Also building on an existing culture of evidence as the events of 2020 unfolded, Fayetteville State University was moved to increase the use of operational dashboards that provide leadership with a comprehensive snapshot of performance in student recruitment, enrollment, and resource management. They noted that “the analytics included with the student success software and the development of applications (apps) have supported a better understanding of students’ utilization of available campus resources.”

At Sinclair Community College in Ohio, the BLM movement reinforced the resolve to continue to utilize data as a tool to drive racially equitable strategies that mitigate barriers, strengthen student growth, and accelerate completion. Drawing from a long-established, data-informed practice, they reflected: “We understand that data analytics, in addition to a heightened institutional awareness and collective actions, will have direct and positive impacts on student success.”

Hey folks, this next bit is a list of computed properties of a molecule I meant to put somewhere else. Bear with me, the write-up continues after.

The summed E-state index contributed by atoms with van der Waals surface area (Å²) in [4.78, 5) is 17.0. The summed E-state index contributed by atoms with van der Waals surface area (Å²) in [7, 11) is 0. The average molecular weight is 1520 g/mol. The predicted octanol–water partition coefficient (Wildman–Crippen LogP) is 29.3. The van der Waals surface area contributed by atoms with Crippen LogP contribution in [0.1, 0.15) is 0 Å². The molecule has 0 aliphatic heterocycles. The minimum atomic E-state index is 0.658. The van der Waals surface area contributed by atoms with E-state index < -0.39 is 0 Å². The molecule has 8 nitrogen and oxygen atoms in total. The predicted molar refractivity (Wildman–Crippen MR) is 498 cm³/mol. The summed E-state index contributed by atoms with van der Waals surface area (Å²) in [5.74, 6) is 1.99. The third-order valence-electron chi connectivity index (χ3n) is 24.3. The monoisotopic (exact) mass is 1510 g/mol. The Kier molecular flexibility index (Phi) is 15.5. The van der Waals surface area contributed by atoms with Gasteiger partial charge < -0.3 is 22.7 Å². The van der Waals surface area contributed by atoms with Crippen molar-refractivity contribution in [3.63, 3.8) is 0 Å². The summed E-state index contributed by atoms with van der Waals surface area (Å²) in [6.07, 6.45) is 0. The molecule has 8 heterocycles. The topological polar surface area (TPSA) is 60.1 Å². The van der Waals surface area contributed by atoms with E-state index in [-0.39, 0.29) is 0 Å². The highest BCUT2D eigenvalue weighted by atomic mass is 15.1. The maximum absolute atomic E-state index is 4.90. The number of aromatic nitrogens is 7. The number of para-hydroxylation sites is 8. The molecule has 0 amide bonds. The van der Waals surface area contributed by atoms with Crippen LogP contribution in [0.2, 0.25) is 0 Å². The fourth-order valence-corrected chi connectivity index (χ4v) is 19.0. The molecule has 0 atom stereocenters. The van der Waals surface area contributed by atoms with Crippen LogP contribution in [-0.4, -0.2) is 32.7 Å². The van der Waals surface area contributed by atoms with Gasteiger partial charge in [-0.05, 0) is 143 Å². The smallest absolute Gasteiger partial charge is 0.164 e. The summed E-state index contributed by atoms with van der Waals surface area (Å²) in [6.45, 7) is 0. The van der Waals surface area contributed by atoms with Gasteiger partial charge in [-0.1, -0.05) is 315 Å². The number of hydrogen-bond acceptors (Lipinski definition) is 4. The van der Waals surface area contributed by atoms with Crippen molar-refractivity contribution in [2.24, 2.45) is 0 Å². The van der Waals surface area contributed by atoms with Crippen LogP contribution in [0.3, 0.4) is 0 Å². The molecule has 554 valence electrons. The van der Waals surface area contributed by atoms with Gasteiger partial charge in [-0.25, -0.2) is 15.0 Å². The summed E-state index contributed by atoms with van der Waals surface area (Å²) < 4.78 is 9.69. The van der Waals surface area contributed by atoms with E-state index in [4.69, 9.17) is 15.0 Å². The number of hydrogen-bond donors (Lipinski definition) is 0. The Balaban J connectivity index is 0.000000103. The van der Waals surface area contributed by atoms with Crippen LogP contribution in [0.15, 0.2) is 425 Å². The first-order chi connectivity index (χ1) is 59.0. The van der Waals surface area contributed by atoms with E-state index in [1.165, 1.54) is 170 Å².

Achieving more equitable outcomes for students requires cultivating a culture of evidence that goes beyond data-gathering infrastructure—a culture that calls for a commitment to transparency and embedding right-size, data-driven metrics into strategic goals for stakeholders at all levels. Frontier Set members have found that these approaches can help practitioners understand how policies and practices impact student groups differently, which can in turn lead to more meaningful change. Building a widely shared and long-lasting culture of evidence goes beyond initiatives—it requires connecting data experts and infrastructure with the frontline, student-facing work. By making these connections across the institution and bringing data to life with tools and training, data can become a routine resource for practitioners and decision-makers. The hard work of building this culture, and the infrastructure that makes it possible, positions institutions "to advance racial equity and student outcome efforts—and, as proven in 2020, also enables institutions to quickly and confidently make decisions that faculty and staff can stand behind when unexpected challenges arise.